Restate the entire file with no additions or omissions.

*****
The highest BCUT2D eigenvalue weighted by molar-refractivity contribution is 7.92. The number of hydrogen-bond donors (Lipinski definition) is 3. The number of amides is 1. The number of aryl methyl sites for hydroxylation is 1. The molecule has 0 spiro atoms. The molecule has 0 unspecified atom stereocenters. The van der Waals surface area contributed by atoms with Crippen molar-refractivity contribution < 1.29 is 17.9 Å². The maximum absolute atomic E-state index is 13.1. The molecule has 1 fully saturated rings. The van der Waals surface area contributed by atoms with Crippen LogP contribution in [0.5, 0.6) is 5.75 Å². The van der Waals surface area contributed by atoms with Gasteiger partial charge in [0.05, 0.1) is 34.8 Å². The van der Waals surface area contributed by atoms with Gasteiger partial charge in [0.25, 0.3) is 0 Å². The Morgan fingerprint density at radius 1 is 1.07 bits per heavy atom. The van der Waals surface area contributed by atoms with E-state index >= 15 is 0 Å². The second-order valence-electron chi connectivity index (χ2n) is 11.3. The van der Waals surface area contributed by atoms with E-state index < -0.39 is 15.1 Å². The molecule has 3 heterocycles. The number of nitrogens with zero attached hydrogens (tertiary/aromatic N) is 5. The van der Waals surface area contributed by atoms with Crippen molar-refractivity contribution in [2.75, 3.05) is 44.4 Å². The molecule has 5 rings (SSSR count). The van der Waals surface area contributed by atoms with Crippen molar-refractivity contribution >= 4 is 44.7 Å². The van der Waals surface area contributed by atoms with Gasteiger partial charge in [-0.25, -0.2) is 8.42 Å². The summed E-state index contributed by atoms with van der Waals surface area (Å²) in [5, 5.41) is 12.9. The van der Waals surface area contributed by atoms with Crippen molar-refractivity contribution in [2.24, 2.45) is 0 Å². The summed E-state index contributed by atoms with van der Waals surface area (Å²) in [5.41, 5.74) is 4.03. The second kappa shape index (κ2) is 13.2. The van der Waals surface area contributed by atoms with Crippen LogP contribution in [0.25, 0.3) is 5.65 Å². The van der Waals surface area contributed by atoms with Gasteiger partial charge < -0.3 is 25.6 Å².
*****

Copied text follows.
The highest BCUT2D eigenvalue weighted by molar-refractivity contribution is 7.92. The number of hydrogen-bond donors (Lipinski definition) is 3. The number of amides is 1. The number of aryl methyl sites for hydroxylation is 1. The molecule has 0 spiro atoms. The molecule has 0 unspecified atom stereocenters. The van der Waals surface area contributed by atoms with Crippen molar-refractivity contribution < 1.29 is 17.9 Å². The maximum absolute atomic E-state index is 13.1. The molecule has 1 fully saturated rings. The van der Waals surface area contributed by atoms with Crippen LogP contribution in [0.5, 0.6) is 5.75 Å². The van der Waals surface area contributed by atoms with Gasteiger partial charge in [0.05, 0.1) is 34.8 Å². The van der Waals surface area contributed by atoms with Gasteiger partial charge in [0.25, 0.3) is 0 Å². The Morgan fingerprint density at radius 1 is 1.07 bits per heavy atom. The van der Waals surface area contributed by atoms with E-state index >= 15 is 0 Å². The second-order valence-electron chi connectivity index (χ2n) is 11.3. The van der Waals surface area contributed by atoms with E-state index < -0.39 is 15.1 Å². The molecule has 3 heterocycles. The number of nitrogens with zero attached hydrogens (tertiary/aromatic N) is 5. The van der Waals surface area contributed by atoms with Crippen molar-refractivity contribution in [2.75, 3.05) is 44.4 Å². The molecule has 5 rings (SSSR count). The van der Waals surface area contributed by atoms with Crippen molar-refractivity contribution >= 4 is 44.7 Å². The van der Waals surface area contributed by atoms with Gasteiger partial charge in [-0.25, -0.2) is 8.42 Å². The summed E-state index contributed by atoms with van der Waals surface area (Å²) in [5, 5.41) is 12.9. The van der Waals surface area contributed by atoms with Crippen molar-refractivity contribution in [2.24, 2.45) is 0 Å². The summed E-state index contributed by atoms with van der Waals surface area (Å²) in [5.41, 5.74) is 4.03. The second kappa shape index (κ2) is 13.2. The van der Waals surface area contributed by atoms with Crippen LogP contribution in [0.25, 0.3) is 5.65 Å². The van der Waals surface area contributed by atoms with Gasteiger partial charge < -0.3 is 25.6 Å².